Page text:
During tragedy, many look to leadership for guidance.
President Obama spoke about the events from Poland early Friday morning, but later in the day announced that he would return to Washington, D.C., on Sunday night. That's one day earlier than planned. The White House also announced he plans to travel to Dallas early next week.
In this divisive election year, many politicians called for putting aside differences to offer condolences and calls for unity.
Here is how some of the presidential candidates and other politicians have responded.
Presumptive GOP nominee Donald Trump on Friday evening released a video response to the shootings on his Facebook page. In it, he condemned the shootings of Dallas law enforcement officers Thursday night as well as the deaths of two black men who were killed by police in the previous days.
In the video, he said that "We must stand in solidarity with law enforcement, which we must remember is the force between civilization and total chaos."
He said the deaths of the two men in Louisiana and Minnesota, Alton Sterling and Philando Castile, reveal "how much more work we have to do to make every American feel that their safety is protected" and that the country's "racial division [has] gotten worse not better."
In light of the events, the candidate canceled his expected trip to Miami, where he had reportedly planned to meet with Hispanic leaders.
Trump released a statement earlier Friday, his first response to the shootings this week. He called for restoring "law and order" and "confidence of our people to be safe and secure in their homes and on the street."
"Our nation has become too divided. Too many Americans feel like they've lost hope. Crime is harming too many citizens. Racial tensions have gotten worse, not better," Trump continued. "This isn't the American Dream we all want for our children."
He said now is a time for "strong leadership, love and compassion." Trump also tweeted his condolences earlier Friday morning:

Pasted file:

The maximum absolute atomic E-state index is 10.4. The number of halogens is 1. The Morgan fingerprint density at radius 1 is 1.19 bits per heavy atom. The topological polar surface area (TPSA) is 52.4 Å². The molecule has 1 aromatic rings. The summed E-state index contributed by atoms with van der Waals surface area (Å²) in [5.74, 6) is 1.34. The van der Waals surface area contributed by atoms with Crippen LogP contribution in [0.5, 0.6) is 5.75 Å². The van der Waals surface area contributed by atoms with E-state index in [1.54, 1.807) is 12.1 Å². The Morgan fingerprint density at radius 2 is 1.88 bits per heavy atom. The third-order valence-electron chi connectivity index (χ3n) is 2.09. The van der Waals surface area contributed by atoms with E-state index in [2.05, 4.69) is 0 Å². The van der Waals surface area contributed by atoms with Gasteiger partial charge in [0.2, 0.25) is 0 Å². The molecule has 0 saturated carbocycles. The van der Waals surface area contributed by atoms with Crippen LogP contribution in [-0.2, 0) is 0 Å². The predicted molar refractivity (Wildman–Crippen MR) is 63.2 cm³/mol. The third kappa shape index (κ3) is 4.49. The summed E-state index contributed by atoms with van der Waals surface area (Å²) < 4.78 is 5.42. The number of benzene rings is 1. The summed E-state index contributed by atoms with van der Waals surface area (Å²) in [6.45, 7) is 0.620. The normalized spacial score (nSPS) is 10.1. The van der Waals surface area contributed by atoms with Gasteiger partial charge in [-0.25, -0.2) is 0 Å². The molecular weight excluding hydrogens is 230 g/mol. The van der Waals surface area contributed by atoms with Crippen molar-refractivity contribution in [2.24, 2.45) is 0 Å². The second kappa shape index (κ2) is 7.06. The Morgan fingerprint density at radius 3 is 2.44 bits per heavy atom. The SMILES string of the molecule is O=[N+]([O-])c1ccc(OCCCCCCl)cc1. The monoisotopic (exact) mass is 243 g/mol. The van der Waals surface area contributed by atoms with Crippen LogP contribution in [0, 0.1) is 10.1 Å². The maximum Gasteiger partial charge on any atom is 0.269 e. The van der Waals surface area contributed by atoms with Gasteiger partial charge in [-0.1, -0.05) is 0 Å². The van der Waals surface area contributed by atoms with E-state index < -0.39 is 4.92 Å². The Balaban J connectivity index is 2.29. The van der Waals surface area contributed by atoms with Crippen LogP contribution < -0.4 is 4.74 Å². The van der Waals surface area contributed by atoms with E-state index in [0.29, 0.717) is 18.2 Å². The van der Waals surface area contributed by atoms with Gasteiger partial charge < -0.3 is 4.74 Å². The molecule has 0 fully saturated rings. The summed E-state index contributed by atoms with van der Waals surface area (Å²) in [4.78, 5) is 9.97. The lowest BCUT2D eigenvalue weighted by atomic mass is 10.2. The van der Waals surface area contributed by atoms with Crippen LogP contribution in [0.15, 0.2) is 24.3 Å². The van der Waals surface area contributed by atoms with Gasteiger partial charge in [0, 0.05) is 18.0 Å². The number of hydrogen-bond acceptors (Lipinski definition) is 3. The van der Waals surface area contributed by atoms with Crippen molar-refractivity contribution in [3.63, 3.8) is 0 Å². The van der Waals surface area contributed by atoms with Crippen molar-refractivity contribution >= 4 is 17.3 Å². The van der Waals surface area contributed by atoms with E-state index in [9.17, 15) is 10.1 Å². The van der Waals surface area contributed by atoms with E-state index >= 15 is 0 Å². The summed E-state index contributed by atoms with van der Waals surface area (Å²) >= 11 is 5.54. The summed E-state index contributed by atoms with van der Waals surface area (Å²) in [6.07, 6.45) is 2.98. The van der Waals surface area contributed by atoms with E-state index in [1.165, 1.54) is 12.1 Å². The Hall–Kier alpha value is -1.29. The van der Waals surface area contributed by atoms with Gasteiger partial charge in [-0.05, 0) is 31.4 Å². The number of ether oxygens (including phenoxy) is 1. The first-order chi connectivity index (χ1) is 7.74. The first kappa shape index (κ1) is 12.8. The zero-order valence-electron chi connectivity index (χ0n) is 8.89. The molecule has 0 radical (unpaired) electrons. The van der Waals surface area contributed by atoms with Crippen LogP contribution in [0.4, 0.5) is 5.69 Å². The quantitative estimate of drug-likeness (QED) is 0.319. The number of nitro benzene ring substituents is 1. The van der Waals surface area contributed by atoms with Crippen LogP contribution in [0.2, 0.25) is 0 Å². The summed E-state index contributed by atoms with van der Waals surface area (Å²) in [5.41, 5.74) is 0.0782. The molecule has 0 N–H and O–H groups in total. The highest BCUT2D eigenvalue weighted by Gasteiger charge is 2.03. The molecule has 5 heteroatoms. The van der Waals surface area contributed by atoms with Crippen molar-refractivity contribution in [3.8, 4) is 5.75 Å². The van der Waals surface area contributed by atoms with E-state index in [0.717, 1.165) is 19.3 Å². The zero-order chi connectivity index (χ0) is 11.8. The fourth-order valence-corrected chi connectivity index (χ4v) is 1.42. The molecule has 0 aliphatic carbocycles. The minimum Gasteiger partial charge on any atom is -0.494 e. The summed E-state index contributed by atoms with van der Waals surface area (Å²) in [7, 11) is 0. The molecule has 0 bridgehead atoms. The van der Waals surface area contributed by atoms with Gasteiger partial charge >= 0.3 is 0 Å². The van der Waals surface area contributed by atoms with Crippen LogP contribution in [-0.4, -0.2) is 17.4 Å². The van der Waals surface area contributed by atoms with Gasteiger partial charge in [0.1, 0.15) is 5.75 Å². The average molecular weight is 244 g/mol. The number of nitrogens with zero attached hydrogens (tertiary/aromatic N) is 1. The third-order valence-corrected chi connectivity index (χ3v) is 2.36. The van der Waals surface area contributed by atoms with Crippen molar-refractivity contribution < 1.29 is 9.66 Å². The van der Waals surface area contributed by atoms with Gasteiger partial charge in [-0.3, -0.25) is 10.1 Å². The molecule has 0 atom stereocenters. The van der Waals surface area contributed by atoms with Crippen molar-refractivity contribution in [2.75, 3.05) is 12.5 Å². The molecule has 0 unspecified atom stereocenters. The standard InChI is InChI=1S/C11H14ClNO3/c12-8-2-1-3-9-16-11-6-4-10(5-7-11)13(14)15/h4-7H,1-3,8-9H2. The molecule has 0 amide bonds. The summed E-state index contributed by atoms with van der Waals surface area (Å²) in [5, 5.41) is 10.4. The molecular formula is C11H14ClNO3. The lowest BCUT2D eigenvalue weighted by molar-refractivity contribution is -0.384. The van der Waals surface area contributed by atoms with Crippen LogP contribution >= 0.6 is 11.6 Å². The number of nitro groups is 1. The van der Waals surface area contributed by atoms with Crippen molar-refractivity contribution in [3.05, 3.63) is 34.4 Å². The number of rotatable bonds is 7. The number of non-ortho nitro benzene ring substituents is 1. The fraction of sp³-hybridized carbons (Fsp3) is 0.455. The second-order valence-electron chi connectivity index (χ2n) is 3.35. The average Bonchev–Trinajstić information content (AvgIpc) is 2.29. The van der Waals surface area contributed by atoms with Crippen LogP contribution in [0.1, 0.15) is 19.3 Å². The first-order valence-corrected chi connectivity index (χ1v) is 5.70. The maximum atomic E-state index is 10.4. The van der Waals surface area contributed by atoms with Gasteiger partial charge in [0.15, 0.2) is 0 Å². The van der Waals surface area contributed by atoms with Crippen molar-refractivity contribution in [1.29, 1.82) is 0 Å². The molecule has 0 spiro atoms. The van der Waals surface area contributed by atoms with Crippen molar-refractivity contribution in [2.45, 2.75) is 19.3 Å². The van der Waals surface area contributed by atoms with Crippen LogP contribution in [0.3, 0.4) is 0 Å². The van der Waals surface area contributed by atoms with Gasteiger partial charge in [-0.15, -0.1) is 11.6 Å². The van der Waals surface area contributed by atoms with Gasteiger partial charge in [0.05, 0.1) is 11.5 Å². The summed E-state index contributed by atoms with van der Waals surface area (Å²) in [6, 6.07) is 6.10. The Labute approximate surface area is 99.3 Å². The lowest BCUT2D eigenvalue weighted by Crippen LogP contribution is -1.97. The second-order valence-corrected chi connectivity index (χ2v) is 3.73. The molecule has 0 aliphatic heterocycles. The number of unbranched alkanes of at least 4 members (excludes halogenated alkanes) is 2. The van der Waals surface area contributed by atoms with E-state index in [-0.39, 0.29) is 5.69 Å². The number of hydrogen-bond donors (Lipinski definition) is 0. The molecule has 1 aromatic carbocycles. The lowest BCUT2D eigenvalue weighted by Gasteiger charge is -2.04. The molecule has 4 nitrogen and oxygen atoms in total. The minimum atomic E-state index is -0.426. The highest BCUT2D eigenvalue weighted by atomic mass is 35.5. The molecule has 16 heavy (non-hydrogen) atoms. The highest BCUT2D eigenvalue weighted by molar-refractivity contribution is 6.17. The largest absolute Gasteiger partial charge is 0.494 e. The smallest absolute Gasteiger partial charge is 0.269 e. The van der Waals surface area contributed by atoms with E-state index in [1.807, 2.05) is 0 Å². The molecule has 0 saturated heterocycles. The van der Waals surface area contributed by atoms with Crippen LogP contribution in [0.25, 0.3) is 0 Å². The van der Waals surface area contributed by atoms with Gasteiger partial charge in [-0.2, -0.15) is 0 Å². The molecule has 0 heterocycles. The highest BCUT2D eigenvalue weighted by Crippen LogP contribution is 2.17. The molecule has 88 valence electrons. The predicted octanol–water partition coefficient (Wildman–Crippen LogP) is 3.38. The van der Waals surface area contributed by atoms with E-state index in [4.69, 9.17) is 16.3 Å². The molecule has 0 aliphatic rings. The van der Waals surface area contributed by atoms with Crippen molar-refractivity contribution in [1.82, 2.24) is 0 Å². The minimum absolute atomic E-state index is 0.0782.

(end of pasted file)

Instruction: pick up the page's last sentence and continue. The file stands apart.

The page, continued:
Presumptive Democratic nominee Hillary Clinton was scheduled to campaign with Vice President Biden and then hold a finance event in the Scranton, Pa., area Friday. She canceled those events, but appeared on CNN and MSNBC Friday afternoon and traveled to Philadelphia for the African Methodist Episcopal (AME) church's national convention.
In Philadelphia, she addressed the recent shootings and applauded police officers for running toward the gunfire in Dallas, but also called for action to combat racism, urging Americans to ask themselves, "What can I personally do to stop violence and promote justice? How can I show that your life matters to me, that I have a stake in your safety and well-being?"
In the CNN interview, Clinton said she has been working to "close the racial divide" for her entire adult life and put the onus on white people to "put [themselves] in the shoes of African-American families" and "start listening to to legitimate cries" coming from the African-American community.
"I thought we were on the right track, somehow we have veered off of it in recent years," Clinton said.
On MSNBC, Clinton called for support of police officers and also urged the country to start taking action on racism and police brutality:
"I believe we need a national conversation, and we start showing respect toward one another. Seeing each other, walking in each other's shoes.
I think we have to show our support for our police under very difficult circumstances, particularly as we have seen in the last day, the bravery of police officers running toward danger and being shot down.
At the same time, we've got to do criminal justice reform and we need national guidelines about the use of force, particularly lethal force so routine traffic stops don't escalate into killings."
She also tweeted her condolences on Friday morning:
That tweet followed several other tweets and a statement Thursday supporting the Black Lives Matter movement and calling for the country to learn from "police officers demonstrating how to protect the public without resorting to unnecessary force."